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By Boat or by Boot. Pulltite Spring, Ozark National Scenic Riverways 7/6/2014

July 23, 2014

2014-07-06 12.10.491Along the Current River, across from the Pulltite Campground in the Ozark National Scenic Riverways, is a natural wonder that is hidden up a lively spring branch that feeds narrowly between two imposing hills. On our last trip to the ONSR, we took a float trip from Pulltite to Round Spring, and soon after we started our canoe voyage down river, we pulled off on a gravel bar on the right to hike up the short trail against the bluff, past the spooky old cabin, and over to see the light blue gem that is Pulltite Spring.

2014-07-06 12.06.43How to get there:

(Eminence, MO in the heart of the Ozark National Scenic Riverways is about 3 hours from St. Louis, and you can take various routes to get there. The directions here are from the intersection of Highway 19 and Highway 106, in the middle of Eminence.)

From the intersection of Highway 19 and Highway 106, take 19 north for about 20 miles to Route EE. Turn left (west) on EE, and go another 4 miles to the Pulltite Campground. From this point you have 2 options, and both of them involve getting in the river (I KNOW, you’ll just HAVE to suffer through it). From the gravel bar beach at the campground, you can set off downriver in your watercraft of choice, soon enough coming to the spring branch where it feeds into the Current. Or your other option, which is to head to the end of the campground to the group sites, and find the trail that takes you to the river across from this little confluence. So are you floating or just dipping the toes? Once you get to the other side, it is probably an eighth of a mile hike back between the hills to where Pulltite Spring comes out of the foot of the hill.

2014-07-06 12.09.23What I like about this place:

Pulltite Spring is one of the smaller springs (that I have visited) in the ONSR, with a daily flow of about 30 million gallons of water (hardly a trickle, right?). Apparently it is named for the way in which the locals had to closely and carefully control their horses as they pulled wagons through the steep nearby terrain when visiting Watson Mill on the spring branch to have their grain crushed. And it turns out that back in the late 1800s and early 1900s, there had actually been three mills built at different times that used the rushing water from this little spring. Not bad for a place that you can only reach by boat or foot these days.

2014-07-06 12.13.03The nearby Pulltite Cabin was built back in 1913 by a group of six men who had visited the area on a float trip. It was intended to be a vacation spot, and is built with its logs in an upright position. This is considered to be a French style log cabin, which allows for less notching of the timbers during construction. It is open and you are allowed to walk inside, so remember to be respectful and take care not to damage this hearty and historic structure.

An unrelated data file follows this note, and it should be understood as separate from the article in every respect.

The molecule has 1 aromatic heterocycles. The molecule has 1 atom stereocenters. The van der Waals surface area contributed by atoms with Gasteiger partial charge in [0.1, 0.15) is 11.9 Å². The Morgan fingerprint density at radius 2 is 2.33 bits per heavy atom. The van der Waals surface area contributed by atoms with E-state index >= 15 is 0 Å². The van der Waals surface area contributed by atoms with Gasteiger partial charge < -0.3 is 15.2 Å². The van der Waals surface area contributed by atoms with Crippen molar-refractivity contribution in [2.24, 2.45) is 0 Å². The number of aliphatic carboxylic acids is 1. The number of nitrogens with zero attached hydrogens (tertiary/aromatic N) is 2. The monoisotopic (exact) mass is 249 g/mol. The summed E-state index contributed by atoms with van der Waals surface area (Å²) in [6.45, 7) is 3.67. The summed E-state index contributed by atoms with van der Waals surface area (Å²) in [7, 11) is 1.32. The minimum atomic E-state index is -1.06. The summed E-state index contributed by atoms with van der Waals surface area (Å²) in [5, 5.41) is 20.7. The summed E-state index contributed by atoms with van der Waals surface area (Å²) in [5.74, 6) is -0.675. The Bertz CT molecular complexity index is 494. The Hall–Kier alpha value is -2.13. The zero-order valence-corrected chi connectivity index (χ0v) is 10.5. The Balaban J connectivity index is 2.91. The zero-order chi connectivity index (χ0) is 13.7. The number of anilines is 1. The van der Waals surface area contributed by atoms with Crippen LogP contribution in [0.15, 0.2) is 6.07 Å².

2014-07-06 12.11.12What you need to know:

This is an area that does not get regular maintenance, due to its remoteness, so please visit it with the respect and attentiveness it deserves. Take any trash you create back out with you on your trip, and do your part by bagging any trash left by other, less compliant visitors.

As with all springs, avoid the urge to jump in the water. Because of their lower temperatures and mineral content, along with the general cleanliness of water filtered through the ground, they are home to plants and animals that don’t often live anywhere else. Please do to not disrupt the gentle balance of this little ecosystem, and enjoy the scenery from dry land.

2014-07-06 12.11.20Along the trail going in, I didn’t really notice any Poison Ivy, but back by the spring and the cabin I did see some. Lurking in the underbrush and around a fallen tree, keep your eyes open to avoid this irritating plant. The last thing you want is to come back with itchy souvenirs to remember your trip by.

2014-07-06 12.24.03

It was just the beginning of our canoe trip that day, and it was a great place to start it out with. It is kind of amazing to think that this spring fed little creek back within these sharp hills was at one point the industrious center of the local people, but I think it speaks to the resilient heartiness and ingenuity of those who called it home. Truly a hidden gem, I like to imagine how fun it would be to spend your summers at this vacation home, next to the pretty and underestimated Pulltite Spring, back a little ways in the forest off of the gorgeous Current River.


  1. Wow that was odd. I just wrote an very long comment but after I clicked
    submit my comment didn’t appear. Grrrr… well I’m not writing all that over again. Anyhow, just wanted to say wonderful blog!

  2. Nice blog. I did notice that you said head north on 19 and turn to the right, which is west. Unless you are in the middle of a switchback, turning right would send you east. I am a little confused. I might try this trip next week, but can I get across the river at that point with my camera not getting wet?

    • Man, you are totally right. Thanks for catching that! It IS a left turn onto EE. And at this point, I would imagine that the river is at a level where you could find a place to wade across and probably just get waist deep at the most. Probably. Have a great time!

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